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Is the Earth flat or round

ated on 19 August 2008 By Moriel Schottlender

Facts about the Earth (p1)

71% of the Earth's surface is covered with water. Earth is the only planet
on which water can exist.
The Earth's atmosphere is 77% nitrogen, 21% oxygen.
The Earth's surface is very young. In the relatively short (by astronomical
standards) period of 500,000,000 years.
The interaction of the Earth and the Moon slows the Earth's rotation by
about 2 milliseconds per century.

Facts about the Earth (p2)

Earth, also known as the world, Terra, or Gaia, is the third planet from the
Sun, the densest planet in the Solar System.
During one orbit around the Sun, the Earth rotates about its own axis
366.26 times, creating 365.26 solar days, or one sidereal year.
The moon began orbiting the Earth about 4.53 billion years ago.

Layers of the Earth

The Earth is divided into several layers which have distinct chemical and
seismic properties (depths in km):

0- 40 Crust
40- 400 Upper mantle
400- 650 Transition region
650-2700 Lower mantle
2700-2890 D'' layer
2890-5150 Outer core
5150-6378 Inner core

Ships and the

If youve been next to a port lately, or just strolled down a beach and stared off vacantly into the
horizon, you might have, perhaps, noticed a very interesting phenomenon: approaching ships do
not just appear out of the horizon (like they should have if the world was flat), but rather
emerge from beneath the sea.
But you say ships do not submerge and rise up again as they approach our view (except in
Pirates of the Caribbean, but we are hereby assuming that was a fictitious movie). The reason
ships appear as if they emerge from the waves is because the world is not flat: its round.
Imagine an ant walking along the surface of an orange, into your field of view. If you look at the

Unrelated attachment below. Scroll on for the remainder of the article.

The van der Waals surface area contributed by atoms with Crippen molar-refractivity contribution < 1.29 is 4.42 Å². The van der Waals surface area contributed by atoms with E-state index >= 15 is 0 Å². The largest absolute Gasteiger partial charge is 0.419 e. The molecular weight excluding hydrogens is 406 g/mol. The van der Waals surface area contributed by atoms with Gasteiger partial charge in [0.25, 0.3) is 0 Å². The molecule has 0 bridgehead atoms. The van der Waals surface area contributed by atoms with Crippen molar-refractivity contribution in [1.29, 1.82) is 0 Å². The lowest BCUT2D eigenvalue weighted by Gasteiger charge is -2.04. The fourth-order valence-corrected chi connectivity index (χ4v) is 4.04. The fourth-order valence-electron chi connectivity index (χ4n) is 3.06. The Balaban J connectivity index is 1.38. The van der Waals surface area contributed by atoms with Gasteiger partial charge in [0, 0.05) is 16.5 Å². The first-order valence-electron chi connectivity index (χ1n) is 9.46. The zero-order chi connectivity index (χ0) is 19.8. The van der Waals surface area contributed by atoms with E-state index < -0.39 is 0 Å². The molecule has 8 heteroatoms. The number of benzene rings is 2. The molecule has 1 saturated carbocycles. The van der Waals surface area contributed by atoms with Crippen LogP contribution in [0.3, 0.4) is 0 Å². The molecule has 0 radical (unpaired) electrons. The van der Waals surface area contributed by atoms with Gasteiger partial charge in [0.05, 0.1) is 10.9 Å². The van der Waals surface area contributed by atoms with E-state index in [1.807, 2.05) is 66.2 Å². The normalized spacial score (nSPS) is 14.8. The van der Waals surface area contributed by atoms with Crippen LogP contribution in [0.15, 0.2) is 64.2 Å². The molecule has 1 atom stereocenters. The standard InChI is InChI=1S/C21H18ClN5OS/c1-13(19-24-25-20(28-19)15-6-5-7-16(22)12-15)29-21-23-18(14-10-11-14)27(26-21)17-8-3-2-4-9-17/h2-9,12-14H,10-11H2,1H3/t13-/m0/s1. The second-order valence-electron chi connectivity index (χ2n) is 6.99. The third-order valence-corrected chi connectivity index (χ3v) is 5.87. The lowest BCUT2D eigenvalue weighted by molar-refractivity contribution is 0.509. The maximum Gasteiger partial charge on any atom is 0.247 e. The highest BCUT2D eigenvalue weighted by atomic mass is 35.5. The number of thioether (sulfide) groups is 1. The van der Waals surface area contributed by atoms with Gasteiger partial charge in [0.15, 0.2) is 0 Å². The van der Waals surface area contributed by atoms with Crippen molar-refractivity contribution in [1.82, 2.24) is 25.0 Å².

orange head on, you will see the ants body slowly rising up from the horizon, because of the
curvature of the Orange. If you would do that experiment with a long road, the effect would have
changed: The ant would have slowly materialized into view, depending on how sharp your vision

The Existence of Time zones

The time in New York, at the moment these words are written, is 12:00pm. The sun is in the middle of the sky
(though its hard to see with the current cloud coverage). In Beijing, where Michael Phelps is likely getting
ready for yet another gold medal, its 12:00am, midnight, and the sun is nowhere to be found.
In Adelaide, Australia, it is 1:30am. More than 13 hours ahead. There, the sunset is long gone so much so,
that its soon going to rise up again in the beginning of a new day.
This can only be explained if the world is round, and rotating around its own axis. At a certain point when the
sun is shining on one part of the Earth, the opposite side is dark, and vise versa. That allows for time
differences and time zones, specifically ones that are larger than 12 hours.
Another point concerning time zones, the sun and flat/spherical Earth: If the sun was a spotlight (very
directionally located so that light only shines on a specific location) and the world was flat, we would have
seen the sun even if it didnt shine on top of us. The same way you can see the light coming out of a
spotlight on a stage in the theatre, even though you the crowd are in the dark. The only way to create two
distinctly separate time zones, where there is complete darkness in one while theres light in the other, is if
the world is spherical.

The Centre of Gravity

Theres an interesting fact about mass: it attracts things to it. The force of attraction (gravity) between two
objects depends on their mass and the distance between them. Simply said, gravity will pull toward the
centre of mass of the objects. To find the centre of mass, you have to examine the object.
Consider a sphere. Since a sphere has a consistent shape, no matter where on it you stand, you have exactly
the same amount of sphere under you. Imagine an ant (perhaps the same one from the previous point)
walking around on a crystal ball. Assuming the crystal ball is polished, the ants only indication of movement
would be the fact its moving its feet. The scenery (and shape of the surface) would not change at all.
Consider a flat plane. The centre of mass of a flat plane is in its centre (more or less if you want to be more
accurate, feel free to do the entire [shriek] integration [shriek] process), and the force of gravity will pull a
person toward the middle of the plain. That means that if you stand on the edge of the plane, gravity will be
pulling you toward the middle, not straight down like you usually experience.
I am quite positive that even for Australians an apple falls downwards, but if you have your doubts, I urge you
to try it out just make sure its nothing that can break or hurt you. Just in case gravity is consistent after all.
Further reading about the center of mass and about distribution of mass can be found here. And if you are
brave enough to handle some equations (not involving integration), you can learn some more about Newtons
Law of Universal Gravitation.